Jennifer Brown’s summer meals are based on what local stores are selling. “You don’t have to be a good cook to cook well around here,” she says. “My friends say I shop like a European.” Cobble Hill still has butcher shops, bakeries, and small produce stands.
Brown, 51, is an administrative assistant in a Brooklyn private school. Her husband Vincent works in real estate. Before she worked as an administrative assistant, Brown worked for years as a concierge. Her wealthy clients demanded knowledge of all things gourmet. Her husband used to work in the restaurant industry. Food is now a hobby and passion.
Their brownstone is undergoing an overhaul but the kitchen is well organized. Shelving units filled with kitchen accessories take up most of the space. Three bay windows at the back filter in natural light from the backyard.
Staff Meal Chicken and Chickpea Salad are on the menu this evening. Brown found the recipe years ago in The New York Times. The recipe writers were the staff at a famous restaurant, shared with the Times what they cooked to eat before serving the public. Brown loves the recipe because it’s inexpensive and multiplies easily when guests come over.
The first thing Brown does when she starts to cook is to take off her shoes. She moves around the kitchen carefully, making sure each piece in the recipe is there. Although she has cooked this meal often, she still has a printed copy she refers to. She can easily balance conversation and concentration. The chicken legs and thighs had been left to marinate overnight. Paprika, ground garlic, green onion, white pepper, red chili flakes, olive oil and lemon juice were combined to make a marinade paste.
Brown made two alterations to the recipe. The original calls for three teaspoons of chili flakes but she only put in one. “The recipe was obviously made for people used to eating a lot more spice,” Brown says. She also marinates the chicken overnight, instead of the two hours the original calls for.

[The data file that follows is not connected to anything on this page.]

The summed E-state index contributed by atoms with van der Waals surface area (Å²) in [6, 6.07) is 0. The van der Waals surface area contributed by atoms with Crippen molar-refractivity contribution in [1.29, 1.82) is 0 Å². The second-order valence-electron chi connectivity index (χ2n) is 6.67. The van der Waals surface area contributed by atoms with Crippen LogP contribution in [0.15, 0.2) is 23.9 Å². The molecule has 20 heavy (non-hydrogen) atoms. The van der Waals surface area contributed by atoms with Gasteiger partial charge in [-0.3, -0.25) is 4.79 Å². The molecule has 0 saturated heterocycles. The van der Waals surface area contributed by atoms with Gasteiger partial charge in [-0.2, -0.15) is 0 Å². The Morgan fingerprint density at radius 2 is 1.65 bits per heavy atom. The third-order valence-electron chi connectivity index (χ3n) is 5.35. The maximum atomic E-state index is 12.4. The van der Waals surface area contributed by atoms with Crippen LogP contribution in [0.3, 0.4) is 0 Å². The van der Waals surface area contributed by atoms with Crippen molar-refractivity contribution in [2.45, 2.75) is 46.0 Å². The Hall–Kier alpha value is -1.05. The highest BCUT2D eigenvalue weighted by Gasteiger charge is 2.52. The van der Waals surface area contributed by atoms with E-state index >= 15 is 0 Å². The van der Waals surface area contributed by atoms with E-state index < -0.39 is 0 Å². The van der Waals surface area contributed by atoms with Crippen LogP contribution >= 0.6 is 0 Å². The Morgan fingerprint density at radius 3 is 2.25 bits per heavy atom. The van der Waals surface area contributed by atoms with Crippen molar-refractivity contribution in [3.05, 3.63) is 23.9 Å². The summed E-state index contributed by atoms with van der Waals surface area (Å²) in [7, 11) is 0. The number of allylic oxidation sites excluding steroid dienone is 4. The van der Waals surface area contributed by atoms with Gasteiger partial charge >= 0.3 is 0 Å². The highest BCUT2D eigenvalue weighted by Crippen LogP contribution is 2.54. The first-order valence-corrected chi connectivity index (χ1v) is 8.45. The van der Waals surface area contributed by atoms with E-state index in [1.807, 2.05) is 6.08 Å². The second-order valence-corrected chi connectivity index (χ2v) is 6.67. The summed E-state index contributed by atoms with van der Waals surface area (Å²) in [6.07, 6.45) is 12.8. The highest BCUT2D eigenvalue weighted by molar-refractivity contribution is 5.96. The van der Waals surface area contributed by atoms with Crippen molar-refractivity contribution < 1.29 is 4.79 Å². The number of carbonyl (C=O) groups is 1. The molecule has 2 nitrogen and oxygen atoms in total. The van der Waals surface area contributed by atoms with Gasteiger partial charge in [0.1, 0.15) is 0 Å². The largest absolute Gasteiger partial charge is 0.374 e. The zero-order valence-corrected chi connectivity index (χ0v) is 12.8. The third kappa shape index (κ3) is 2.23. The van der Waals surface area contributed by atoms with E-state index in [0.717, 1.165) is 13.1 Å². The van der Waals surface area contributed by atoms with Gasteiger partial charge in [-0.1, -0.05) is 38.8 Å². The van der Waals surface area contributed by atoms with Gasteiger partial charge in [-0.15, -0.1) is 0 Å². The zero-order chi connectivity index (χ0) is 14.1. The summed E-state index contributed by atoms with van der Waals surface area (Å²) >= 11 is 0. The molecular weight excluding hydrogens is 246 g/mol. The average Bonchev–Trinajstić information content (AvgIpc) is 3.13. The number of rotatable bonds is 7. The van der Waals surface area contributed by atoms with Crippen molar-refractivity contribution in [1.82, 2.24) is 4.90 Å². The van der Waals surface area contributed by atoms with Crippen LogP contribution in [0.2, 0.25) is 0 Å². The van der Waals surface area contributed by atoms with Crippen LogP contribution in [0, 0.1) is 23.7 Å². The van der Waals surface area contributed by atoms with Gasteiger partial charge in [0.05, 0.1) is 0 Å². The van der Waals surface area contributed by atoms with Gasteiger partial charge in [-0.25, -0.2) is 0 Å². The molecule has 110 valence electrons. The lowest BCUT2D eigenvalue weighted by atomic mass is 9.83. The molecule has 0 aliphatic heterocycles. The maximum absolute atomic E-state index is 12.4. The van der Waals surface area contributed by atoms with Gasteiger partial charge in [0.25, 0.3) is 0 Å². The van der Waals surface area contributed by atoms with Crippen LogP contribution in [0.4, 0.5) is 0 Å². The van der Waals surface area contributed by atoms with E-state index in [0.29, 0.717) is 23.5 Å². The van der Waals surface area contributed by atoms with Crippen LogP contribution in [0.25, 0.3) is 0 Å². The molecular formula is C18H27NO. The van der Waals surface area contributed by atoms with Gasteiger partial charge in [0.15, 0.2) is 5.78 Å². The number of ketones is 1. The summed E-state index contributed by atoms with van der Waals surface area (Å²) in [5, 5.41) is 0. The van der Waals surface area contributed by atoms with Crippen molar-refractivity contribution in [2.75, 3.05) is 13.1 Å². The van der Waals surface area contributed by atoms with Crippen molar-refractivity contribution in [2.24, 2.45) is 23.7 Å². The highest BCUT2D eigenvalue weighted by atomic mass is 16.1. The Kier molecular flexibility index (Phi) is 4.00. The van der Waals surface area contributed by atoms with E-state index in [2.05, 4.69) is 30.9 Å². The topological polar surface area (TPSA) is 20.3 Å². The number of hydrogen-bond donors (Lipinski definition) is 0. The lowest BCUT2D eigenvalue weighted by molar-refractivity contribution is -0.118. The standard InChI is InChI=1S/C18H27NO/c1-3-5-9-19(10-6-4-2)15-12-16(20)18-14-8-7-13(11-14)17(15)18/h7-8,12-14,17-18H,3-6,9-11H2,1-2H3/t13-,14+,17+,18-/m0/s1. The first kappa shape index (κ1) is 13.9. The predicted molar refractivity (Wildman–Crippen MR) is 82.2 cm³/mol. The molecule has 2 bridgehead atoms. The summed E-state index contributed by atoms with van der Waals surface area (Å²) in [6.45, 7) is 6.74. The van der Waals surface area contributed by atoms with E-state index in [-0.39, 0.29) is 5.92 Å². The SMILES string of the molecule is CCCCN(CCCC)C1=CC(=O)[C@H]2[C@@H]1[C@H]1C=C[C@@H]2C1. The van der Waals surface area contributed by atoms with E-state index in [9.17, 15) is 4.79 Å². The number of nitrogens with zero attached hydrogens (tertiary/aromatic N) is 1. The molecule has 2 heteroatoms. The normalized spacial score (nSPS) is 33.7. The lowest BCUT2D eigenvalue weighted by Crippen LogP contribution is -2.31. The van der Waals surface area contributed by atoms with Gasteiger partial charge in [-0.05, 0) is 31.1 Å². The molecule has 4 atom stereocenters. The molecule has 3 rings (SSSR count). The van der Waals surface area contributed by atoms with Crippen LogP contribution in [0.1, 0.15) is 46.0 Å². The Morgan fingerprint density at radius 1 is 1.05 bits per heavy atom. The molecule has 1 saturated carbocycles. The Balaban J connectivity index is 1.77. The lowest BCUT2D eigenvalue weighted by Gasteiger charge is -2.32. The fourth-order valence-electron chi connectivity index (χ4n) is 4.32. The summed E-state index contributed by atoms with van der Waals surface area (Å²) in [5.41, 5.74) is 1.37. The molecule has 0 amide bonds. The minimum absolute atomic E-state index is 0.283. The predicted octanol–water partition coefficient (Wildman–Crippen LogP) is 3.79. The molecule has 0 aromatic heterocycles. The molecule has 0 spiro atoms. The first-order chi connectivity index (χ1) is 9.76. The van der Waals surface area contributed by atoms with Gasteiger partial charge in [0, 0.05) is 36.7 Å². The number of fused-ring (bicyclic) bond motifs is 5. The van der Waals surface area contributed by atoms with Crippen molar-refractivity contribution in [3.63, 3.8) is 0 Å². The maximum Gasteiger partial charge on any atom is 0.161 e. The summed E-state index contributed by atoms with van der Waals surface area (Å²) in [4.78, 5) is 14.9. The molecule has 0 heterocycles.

While the chicken bakes for an hour, Brown prepares the salad. The salad isn’t based on a particular recipe but is inspired by Mediterranean cuisine. Canned chickpeas are strained and mixed with chopped olives, red peppers, leeks, yogurt, and small chunks of feta cheese. A vinegar and olive oil-based dressing is added at the end.
The humans are not the only ones eating. Cocoa, a Sharpei, and Bart, a mixed-breed rescue dog, have their own dishes in the hallway leading to the kitchen. Brown has cooked their food in the slow cooker ahead of time. Cocoa and Bart eat chicken thighs, brown rice, peas and carrots; all without seasonings. The dogs have store-bought treats but rarely eat commercial dog food. She started this because Cocoa had digestive problems as a puppy.
“Bart and Cocoa are my entourage,” Brown says.
Paprika and white pepper are the predominant flavors of the chicken. The recipe writers were influenced by Latin cuisine. Every layer of the chicken has some element of the spice mixture in it. The slightly sweet vinegar balanced out the tart feta and yogurt flavors in the salad.
Dinner ends with a discussion of infamously rude food critics and writers. “I am definitely a foodie,” Brown says.